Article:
Kampala-Former Forum for Democratic Change (FDC) president Kizza Besigye yesterday scoffed at individuals accusing him of going back on an alleged promise not to run for political office again.
Fresh from a three-week trip abroad, Dr Besigye, who was nominated in absentia to contest in the September 2 FDC party presidential flag-bearer polls, said he had not become a candidate under pressure of anybody but on his own accord.
“Those accusations are definitely unfounded. I would like to challenge any person to present any evidence that I have ever said I would not contest in any election in Uganda. I have only said I won’t contest without electoral reforms, contest in an election organised and managed in every aspect by one of the candidates. That is an election we very clearly reject,” Dr Besigye said during a media briefing at his Katonga Road offices.
The three-time presidential candidate said there was no contradiction in his seeking for the FDC flagbearer.
“Our parties are preparing for elections, what is the contradiction of Besigye becoming a flag bearer? Where is the U-turn to say we are preparing for free and fair elections and that we are going to fight for reforms, and especially when some of our political leaders have not showed the required resoluteness of demanding those reforms?” Dr Besigye said, adding: “There have been voices among us saying we shall go for elections whether there are reforms or not. How do you prepare to go when we have a compact, we must prepare to fight first.”
He said his candidature was not in any way a U-turn but a struggle to end “warlordism” in Uganda.
“The entire adult life I have had has been in a struggle … My struggle as a person, which obviously coincides with our struggle as a party and as a people of Uganda, is about ending warlordism in our country, where power is controlled by a few people relying on guns,” Dr Besigye said.
Unless the warlords are toppled, Dr Besigye said, he was not about to retire from the political struggle. “Having spent my entire adult life doing that, I will not retire from the struggle until that is achieved. That is the heart of what I can never turn away from. Anybody who is looking for my about turn should look for that, my turn from warlordism.”
Back in the day
The former NRM National Political Commissar said what happened in 1986 when Mr Museveni took power, was not a fundamental change, as claimed by the President then, but a mere change of guard.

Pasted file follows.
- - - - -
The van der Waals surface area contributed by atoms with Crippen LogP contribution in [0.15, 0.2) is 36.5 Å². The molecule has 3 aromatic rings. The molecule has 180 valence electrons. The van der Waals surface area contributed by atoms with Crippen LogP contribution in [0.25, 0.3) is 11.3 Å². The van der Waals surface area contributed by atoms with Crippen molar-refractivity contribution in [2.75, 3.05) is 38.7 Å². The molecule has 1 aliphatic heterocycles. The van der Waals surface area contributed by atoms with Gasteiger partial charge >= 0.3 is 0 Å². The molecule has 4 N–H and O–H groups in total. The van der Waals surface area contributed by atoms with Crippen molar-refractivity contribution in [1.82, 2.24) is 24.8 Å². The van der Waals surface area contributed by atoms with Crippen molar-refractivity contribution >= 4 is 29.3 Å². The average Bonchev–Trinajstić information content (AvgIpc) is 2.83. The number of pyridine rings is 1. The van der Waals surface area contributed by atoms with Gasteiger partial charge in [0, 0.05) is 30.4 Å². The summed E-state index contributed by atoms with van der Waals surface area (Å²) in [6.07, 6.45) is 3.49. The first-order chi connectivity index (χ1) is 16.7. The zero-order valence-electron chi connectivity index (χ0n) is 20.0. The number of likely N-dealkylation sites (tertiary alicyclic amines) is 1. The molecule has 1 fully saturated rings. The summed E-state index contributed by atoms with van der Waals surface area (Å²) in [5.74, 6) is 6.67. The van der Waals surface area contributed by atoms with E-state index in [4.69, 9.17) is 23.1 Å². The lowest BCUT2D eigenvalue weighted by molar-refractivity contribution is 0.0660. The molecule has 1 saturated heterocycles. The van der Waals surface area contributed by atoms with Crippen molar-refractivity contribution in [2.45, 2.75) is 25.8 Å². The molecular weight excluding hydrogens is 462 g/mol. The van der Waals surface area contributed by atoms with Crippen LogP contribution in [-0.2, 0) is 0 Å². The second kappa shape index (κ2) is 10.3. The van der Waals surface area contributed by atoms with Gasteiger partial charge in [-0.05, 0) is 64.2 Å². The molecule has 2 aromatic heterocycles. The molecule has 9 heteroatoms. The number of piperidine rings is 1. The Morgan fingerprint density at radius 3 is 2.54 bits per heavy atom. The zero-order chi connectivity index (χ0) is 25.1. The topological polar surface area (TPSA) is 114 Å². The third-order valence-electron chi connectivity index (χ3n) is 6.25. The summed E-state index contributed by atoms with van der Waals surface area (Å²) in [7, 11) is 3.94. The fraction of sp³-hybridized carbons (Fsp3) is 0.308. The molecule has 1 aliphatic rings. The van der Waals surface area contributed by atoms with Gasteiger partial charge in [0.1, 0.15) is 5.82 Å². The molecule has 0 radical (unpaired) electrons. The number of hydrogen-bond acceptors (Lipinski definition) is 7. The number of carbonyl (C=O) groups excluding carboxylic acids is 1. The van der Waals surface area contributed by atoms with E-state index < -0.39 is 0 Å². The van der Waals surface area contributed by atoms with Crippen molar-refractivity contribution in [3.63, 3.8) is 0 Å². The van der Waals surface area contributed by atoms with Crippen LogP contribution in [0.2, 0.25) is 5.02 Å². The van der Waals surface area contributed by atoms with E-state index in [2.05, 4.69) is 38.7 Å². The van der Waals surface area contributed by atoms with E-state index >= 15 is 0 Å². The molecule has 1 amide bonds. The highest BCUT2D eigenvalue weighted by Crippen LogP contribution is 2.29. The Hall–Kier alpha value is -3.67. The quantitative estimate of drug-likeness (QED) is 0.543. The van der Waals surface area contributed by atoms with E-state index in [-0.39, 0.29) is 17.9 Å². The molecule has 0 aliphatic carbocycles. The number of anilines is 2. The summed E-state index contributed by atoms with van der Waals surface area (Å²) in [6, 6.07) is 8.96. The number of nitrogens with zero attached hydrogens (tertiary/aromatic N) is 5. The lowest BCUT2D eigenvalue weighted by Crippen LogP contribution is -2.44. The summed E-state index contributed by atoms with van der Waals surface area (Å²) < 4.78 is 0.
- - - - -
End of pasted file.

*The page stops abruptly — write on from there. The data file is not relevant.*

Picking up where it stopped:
“Changing regimes is not a fundamental change as claimed by Mr Museveni in 1986. In fact, what happened in 1986 at the door steps of Parliament was the typical, categorical change of guard from one guard to another.”
During the nomination of FDC President, Maj Gen (rtd)Mugisha Muntu last week, Bugweri County MP Abdul Katuntu attacked Dr Besigye’s candidature, observing that the former FDC leader was leading a team which had failed and ought to be substituted.
In response, Dr Besigye said: “It is interesting; some of the people who say these things appear to be intelligent. Some are certainly people with some qualification. I shudder because this is where our country is really unfortunate. You have people who should be leading others in thought and dissemination of ideas but they choose to use their minds in awkward ways. If you agree that there has not been free and fair elections, how can you talk about defeat in an election that is not free and fair.”
He also responded to calls that he should not stand because he supports term limits.
“This is again said by people who you think have been to school, who cannot ask themselves what terms mean. How can contesting be a term? Can you imagine? Has our education gone that wrong to have people who think that by contesting, we have a term?” Dr Besigye said.
He said the reason he advocates term limits is to prevent the incumbent and those who hold responsibility from abusing power.
He explained that in the course of his two terms as FDC president, he had on both occasions served fewer years than accorded him by the party constitution.
Yesterday, Dr Besigye separately said he was talking to other leaders in The Democratic Alliance, the Opposition coalition, to further the cause for electoral reforms.